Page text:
Interview: Ryo Sehata, cellotape artist

Ryo Sehata with his work "Rolling Sculpture 20"

Stuck on cellotape

Ryo Sehata is that often-mentioned but seldom-encountered individual, a truly unique artist. His art is so uncommon that his fame has now assumed viral form, spreading through the Internet via blogs, vlogs, Twitters, links, Diggs and other clickable whatchamacallits. The young artist and his unusual creations are seemingly worth a few minutes of anyone's online time.

But the attention that he has been enjoying since his solo exhibition opened in December may well be a double-edged sword, because the 34-year-old artist has chosen to make his name in the art world with works created out of something as mundane and patently unglamorous as everyday, ordinary household adhesive tape.

Compromising the principles of high art even further, he has even cheerfully accepted sponsorship by the country's leading commercial maker of adhesive tape, the Nichiban Company. Called cellotape, Nichiban's product is similar to the UK's Sellotape brand and America's Scotch Tape.

Sehata's art raises eyebrows because it's so unexpected and perverse — it's rather like the story a few years back of the version of the Mona Lisa done in slabs of toast. But, according to the artist, his preferred medium has more to do with the overlooked artistic possibilities of adhesive tape than any attempt to appeal to fans of the quirky.

"When I was 6 years old, I felt this material was really good," he told The Japan Times on a visit to Tokyo's Nerima Art Museum, which is showing "Cellotape Art: Ryo Sehata Works 1998-2008" till Feb. 15. "It's like clay, but works made from clay are fragile and break soon. Cellotape doesn't break easily, so I thought it would be an ideal material for art works. That was the start."

His first efforts were figurative: people, animals and animation characters made to amuse school friends. The exhibition contains several examples of figurative works, including two well-made if rather cute and kitschy-looking dogs, Miniature Dachshund (2004) and Chihuahua (2004), and various sculptures of babies that emit a slightly sinister vibe.

Since receiving sponsorship from Nichiban in 2004, his abstract works have increasingly come to define his art. The most notable of these is Rolling Sculpture 20 (2006), which dominates the exhibition's central floor space.

"After I received sponsorship, this was the first work I made without any limits on the amount of tape I could use," Sehata explained. "It was the first really big work. I used 4,000 reels and it weighs about 100 kg. I was really happy to use as much cellotape as I wanted."

The sheer scale of this work and others — such as the nearly-as-large Transmission (2002), a pupaelike excrescence that seems to throb with the possibility of alien life — as well as the bandages wrapped around Sehata's right hand from repetitive strain injury suggest that the artist finds something powerfully addictive in his technique and expression.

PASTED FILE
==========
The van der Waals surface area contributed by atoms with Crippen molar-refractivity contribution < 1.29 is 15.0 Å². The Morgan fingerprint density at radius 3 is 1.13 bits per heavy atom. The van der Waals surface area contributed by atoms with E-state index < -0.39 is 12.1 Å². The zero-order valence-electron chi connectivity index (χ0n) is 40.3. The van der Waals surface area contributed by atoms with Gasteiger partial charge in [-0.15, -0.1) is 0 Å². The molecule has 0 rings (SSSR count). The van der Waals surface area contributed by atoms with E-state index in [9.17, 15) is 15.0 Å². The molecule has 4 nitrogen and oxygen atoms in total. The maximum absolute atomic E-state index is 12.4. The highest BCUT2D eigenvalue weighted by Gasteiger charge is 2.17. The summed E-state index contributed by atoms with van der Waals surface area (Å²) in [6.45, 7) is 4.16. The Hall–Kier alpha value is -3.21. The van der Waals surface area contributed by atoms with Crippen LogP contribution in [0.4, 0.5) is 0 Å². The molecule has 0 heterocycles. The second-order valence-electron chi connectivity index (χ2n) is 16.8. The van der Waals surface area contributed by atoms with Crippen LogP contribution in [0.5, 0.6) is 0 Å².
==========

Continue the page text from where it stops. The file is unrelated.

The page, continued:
Sehata starts by unraveling a length of cellotape a few feet long then rolling it up into a small tight ball to form the core of a piece. While figurative works have several cores, rather like the bones of the body, abstract works usually have one. The artist then continues to wind tape round them, all the time applying strong finger pressure, so that the sculptures develop a hardness similar to fiberglass.

"An important point of the method is that the core should be hard and the tape should always be fastened tightly," Sehata emphasized. "Always fasten it and get rid of the air bubbles because that might create a problem later."

Many of the shapes that arise from this process have a strangely familiar organic feel, like something that might be found in nature on some hitherto undiscovered shore or scuttling around some stygian abyss. As well, these heavily worked and kneaded pieces occasionally seem permeated with a kind of blind, tactile logic, as if they had discovered their own forms without the benefit of light, vision or conscious direction. Many of the smaller works give off such a powerful impression of the artist's fingers working, pressing and shaping them that they almost become like abstract sculptures of hands.

"Of course, with the figurative works, there is a clear intention to make a particular shape," Sehata said, regarding his conscious input. "But with the abstract works, I don't have any intention to make such shapes. When I make these works, my hands move naturally, so I think they are determined by my subconscious."

Whatever artistic merits humble adhesive tape may have, the big problem Sehata is sure to face is that he will be typecast as the "Cellotape Guy."

But this doesn't seem to bother him. "I believe cellotape has lots of potential, so I'm not afraid," he said as he put the finishing touches to a small cellotape figure he'd made during the interview. "People think I am the cellotape guy, but this is only one step for me as an artist. So, I don't care if they think that."

"Cellotape Art: Ryo Sehata Works 1998-2008" is showing till Feb. 15, 2009 at the Nerima Art Musuem

The Japan Times
23rd January 2009

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